directed by Finn Taylor
(Fine Line, 2002)
I'm not quite sure where to peg Cherish, a film that's part comedy, part thriller, with a little bit of Twin Peaks-style dancing thrown in for good measure. The soundtrack alone would have been enough for me (though it would make my husband shudder): '80s pop at its best, from "Tainted Love" to "I'm Not In Love" (remember Soft Cell and 10cc?). Another plus was the first movie role for singer Liz Phair.
But what really made Cherish (named for the song by The Association) stand out was that it's like very little else I've seen this year. Even when it's at its most derivative, it's still doing something new with what it's got.
Sometimes it's too much. But when it works, it works well.
Robin Tunney (Vertical Limit) is Zoe, a young office worker who vacillates wildly between being tongue-tied and nervous chatter. She has a little too much to drink at the office party and takes up her hunky co-worker's offer for a ride home. But as she heads out alone to her car to get her cell phone, she's carjacked by a guy we soon realize has been stalking her. He knows the music she likes, and in a creepy aside, turns up her radio and tells her to let the music calm her down.
The carjacker orders Zoe to drive and, her three martinis blurring her vision and slowing her reflexes, she hits and kills a police officer -- and her stalker bails out, leaving her passed out on her airbag and a dead officer in the middle of the street.
Zoe's attorney holes her up, on house arrest, in a warehouse apartment on a seedy side of town and Zoe's left, until the trial, to ponder what, exactly, she can do to clear her name. Her only contacts are the guy who lives downstairs, the kids who roam the streets outside and Bill Daly, the guy who comes to check the ankle bracelet that ties her electronically to her apartment.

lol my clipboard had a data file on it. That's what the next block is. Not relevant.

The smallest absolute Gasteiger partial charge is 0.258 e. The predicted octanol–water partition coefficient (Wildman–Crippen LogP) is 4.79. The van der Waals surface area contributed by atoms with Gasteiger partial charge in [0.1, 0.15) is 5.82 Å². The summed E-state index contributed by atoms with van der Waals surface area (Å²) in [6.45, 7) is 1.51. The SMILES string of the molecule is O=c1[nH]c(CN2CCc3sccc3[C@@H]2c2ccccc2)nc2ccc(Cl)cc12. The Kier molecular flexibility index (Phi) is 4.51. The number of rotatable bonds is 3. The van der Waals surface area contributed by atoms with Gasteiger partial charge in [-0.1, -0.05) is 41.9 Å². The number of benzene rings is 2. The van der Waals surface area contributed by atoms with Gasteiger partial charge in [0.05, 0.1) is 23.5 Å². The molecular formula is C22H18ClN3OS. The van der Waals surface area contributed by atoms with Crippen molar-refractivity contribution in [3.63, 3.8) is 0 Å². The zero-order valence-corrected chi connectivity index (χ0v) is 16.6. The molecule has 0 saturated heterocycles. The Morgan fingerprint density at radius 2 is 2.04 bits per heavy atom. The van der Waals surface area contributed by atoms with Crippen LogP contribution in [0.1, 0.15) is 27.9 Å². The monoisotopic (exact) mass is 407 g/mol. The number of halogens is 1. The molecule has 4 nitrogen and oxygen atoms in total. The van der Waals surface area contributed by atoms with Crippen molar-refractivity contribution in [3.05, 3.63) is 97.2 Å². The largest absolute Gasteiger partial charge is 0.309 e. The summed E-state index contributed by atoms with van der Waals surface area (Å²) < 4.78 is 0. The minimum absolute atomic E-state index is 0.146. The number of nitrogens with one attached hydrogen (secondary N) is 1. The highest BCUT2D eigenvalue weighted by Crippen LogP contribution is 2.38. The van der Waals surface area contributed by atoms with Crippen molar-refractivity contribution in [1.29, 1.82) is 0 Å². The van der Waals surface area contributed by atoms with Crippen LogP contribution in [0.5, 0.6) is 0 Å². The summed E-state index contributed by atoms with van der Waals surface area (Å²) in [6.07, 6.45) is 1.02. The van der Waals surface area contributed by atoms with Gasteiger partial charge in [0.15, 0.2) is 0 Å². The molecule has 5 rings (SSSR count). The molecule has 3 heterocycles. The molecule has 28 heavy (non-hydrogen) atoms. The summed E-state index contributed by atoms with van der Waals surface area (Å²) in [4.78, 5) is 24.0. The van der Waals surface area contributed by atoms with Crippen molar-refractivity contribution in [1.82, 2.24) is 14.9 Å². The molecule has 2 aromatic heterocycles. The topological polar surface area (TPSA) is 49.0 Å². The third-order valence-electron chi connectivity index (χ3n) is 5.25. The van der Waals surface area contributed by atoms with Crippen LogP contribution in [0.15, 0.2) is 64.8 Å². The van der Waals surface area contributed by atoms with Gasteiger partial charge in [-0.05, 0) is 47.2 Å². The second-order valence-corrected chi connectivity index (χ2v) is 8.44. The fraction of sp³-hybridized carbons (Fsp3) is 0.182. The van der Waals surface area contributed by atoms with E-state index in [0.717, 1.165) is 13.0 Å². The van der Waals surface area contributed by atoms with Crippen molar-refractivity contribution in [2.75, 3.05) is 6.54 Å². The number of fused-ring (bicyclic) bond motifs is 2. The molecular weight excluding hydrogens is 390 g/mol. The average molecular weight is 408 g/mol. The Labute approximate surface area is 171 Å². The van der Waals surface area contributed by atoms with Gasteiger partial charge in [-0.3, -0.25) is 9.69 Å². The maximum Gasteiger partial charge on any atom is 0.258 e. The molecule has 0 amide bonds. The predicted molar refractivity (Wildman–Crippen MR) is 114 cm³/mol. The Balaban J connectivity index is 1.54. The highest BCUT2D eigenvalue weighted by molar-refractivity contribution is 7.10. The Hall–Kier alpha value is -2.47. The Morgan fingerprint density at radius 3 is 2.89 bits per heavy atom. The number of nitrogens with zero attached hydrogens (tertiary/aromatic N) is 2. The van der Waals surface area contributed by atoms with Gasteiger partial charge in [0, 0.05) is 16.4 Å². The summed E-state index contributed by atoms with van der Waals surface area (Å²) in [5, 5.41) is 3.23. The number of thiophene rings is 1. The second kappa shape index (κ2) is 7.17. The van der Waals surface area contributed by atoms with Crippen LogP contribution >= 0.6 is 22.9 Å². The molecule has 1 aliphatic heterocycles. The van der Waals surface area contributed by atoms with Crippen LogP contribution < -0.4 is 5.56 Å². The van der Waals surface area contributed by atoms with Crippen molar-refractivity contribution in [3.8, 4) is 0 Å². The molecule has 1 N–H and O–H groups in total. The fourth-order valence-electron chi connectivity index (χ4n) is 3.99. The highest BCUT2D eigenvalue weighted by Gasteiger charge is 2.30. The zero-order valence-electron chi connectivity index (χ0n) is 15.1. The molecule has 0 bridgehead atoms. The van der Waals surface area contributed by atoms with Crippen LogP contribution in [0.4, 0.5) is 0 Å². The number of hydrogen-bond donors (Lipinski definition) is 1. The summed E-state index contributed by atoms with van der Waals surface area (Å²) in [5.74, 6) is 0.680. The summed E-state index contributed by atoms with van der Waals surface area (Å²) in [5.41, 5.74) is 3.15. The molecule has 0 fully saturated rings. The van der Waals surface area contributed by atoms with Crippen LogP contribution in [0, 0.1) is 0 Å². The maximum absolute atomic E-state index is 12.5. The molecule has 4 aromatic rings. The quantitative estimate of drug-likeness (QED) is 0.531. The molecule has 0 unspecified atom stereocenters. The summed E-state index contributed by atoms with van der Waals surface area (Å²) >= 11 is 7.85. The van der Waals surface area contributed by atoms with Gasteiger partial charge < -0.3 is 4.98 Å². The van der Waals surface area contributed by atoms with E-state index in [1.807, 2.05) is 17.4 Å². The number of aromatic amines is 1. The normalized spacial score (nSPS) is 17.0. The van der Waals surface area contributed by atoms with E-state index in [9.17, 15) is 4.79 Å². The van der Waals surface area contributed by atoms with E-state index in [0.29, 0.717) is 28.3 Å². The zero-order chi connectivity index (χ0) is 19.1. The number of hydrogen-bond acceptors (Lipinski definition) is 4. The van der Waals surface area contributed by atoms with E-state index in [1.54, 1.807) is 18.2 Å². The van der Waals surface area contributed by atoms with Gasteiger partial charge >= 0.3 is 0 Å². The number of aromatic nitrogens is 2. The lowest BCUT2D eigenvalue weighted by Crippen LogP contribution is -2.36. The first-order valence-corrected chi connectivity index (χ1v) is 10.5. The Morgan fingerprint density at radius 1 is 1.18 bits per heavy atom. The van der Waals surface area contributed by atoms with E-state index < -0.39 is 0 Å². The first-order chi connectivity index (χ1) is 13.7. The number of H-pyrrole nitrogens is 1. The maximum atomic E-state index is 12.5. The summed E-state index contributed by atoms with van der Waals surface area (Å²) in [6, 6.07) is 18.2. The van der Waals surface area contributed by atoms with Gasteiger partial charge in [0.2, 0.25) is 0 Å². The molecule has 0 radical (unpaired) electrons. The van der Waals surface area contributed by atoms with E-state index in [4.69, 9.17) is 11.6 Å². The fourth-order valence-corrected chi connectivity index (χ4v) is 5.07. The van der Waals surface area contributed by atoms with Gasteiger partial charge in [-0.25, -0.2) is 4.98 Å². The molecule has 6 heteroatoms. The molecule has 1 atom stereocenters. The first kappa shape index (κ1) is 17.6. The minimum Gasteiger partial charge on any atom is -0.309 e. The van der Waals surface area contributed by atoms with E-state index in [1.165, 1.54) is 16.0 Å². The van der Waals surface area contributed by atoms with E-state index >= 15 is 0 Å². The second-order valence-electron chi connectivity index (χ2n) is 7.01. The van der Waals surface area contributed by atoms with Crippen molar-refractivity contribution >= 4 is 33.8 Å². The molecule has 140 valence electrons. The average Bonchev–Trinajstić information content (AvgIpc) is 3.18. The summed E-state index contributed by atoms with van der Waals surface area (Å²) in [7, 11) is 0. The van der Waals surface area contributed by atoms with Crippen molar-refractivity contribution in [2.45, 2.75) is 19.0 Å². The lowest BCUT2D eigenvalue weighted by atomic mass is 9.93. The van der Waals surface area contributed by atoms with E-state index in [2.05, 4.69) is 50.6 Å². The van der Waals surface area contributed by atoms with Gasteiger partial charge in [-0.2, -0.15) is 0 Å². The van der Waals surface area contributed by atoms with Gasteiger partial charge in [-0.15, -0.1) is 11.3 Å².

And it's here, when Zoe and Bill meet up, that Cherish really begins to take on the aura that sets it apart.
As played by Tim Blake Nelson (O Brother, Where Art Thou?), Bill is uptight, retentive and unhappy. In Zoe, who at first annoys him and soon attracts him, he's found someone unlike anyone else in his world. And in Bill, Zoe may find someone who can earn the trust she so easily places in people.
Cherish has some clumsy moments, but none of them involve Zoe and Bill. The transparency of Nelson's performance ranks up there with some of this year's best, and the evolution of Tunney's goes beyond what she's had a chance to do so far.
There's a little bit of Play Misty For Me in Cherish, a little Run, Lola, Run, a little Lolita-style posing and a little of the creepiness that was Twin Peaks' trademark -- one scene gives a whole new uncomfortable twist to a nice, poppy Hall & Oates song. The ending is almost an afterthought, tacked on to Zoe's beat-the-clock effort to stalk her stalker, to find evidence that will pin him to the hit-and-run.
But it's not nearly enough to dull what Nelson does with his time as Bill, and what he and Tunney, in their cat-and-mouse way, build together.